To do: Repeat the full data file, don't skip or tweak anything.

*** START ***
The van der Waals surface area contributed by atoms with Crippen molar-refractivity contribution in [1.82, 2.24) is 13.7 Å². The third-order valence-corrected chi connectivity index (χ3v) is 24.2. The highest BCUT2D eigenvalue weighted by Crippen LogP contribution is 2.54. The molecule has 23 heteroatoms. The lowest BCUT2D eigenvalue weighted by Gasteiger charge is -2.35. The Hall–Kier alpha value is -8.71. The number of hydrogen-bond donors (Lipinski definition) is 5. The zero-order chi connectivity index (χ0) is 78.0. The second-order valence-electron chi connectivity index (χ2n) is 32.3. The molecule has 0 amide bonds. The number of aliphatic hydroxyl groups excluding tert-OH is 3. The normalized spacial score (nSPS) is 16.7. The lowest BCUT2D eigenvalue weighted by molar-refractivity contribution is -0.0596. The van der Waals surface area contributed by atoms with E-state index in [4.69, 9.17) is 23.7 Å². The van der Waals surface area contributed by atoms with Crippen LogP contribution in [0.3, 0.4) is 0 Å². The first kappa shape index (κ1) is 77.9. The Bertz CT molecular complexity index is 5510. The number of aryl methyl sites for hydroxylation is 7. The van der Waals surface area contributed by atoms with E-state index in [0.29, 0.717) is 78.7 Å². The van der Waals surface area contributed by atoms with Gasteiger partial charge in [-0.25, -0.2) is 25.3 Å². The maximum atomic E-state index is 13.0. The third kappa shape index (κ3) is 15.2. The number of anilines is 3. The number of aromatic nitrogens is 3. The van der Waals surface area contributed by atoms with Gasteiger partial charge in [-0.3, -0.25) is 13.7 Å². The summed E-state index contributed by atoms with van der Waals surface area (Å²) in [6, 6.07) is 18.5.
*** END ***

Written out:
The van der Waals surface area contributed by atoms with Crippen molar-refractivity contribution in [1.82, 2.24) is 13.7 Å². The third-order valence-corrected chi connectivity index (χ3v) is 24.2. The highest BCUT2D eigenvalue weighted by Crippen LogP contribution is 2.54. The molecule has 23 heteroatoms. The lowest BCUT2D eigenvalue weighted by Gasteiger charge is -2.35. The Hall–Kier alpha value is -8.71. The number of hydrogen-bond donors (Lipinski definition) is 5. The zero-order chi connectivity index (χ0) is 78.0. The second-order valence-electron chi connectivity index (χ2n) is 32.3. The molecule has 0 amide bonds. The number of aliphatic hydroxyl groups excluding tert-OH is 3. The normalized spacial score (nSPS) is 16.7. The lowest BCUT2D eigenvalue weighted by molar-refractivity contribution is -0.0596. The van der Waals surface area contributed by atoms with E-state index in [4.69, 9.17) is 23.7 Å². The van der Waals surface area contributed by atoms with Crippen LogP contribution in [0.3, 0.4) is 0 Å². The first kappa shape index (κ1) is 77.9. The Bertz CT molecular complexity index is 5510. The number of aryl methyl sites for hydroxylation is 7. The van der Waals surface area contributed by atoms with E-state index in [0.29, 0.717) is 78.7 Å². The van der Waals surface area contributed by atoms with Gasteiger partial charge in [-0.25, -0.2) is 25.3 Å². The maximum atomic E-state index is 13.0. The third kappa shape index (κ3) is 15.2. The number of anilines is 3. The number of aromatic nitrogens is 3. The van der Waals surface area contributed by atoms with Gasteiger partial charge in [-0.3, -0.25) is 13.7 Å². The summed E-state index contributed by atoms with van der Waals surface area (Å²) in [6, 6.07) is 18.5.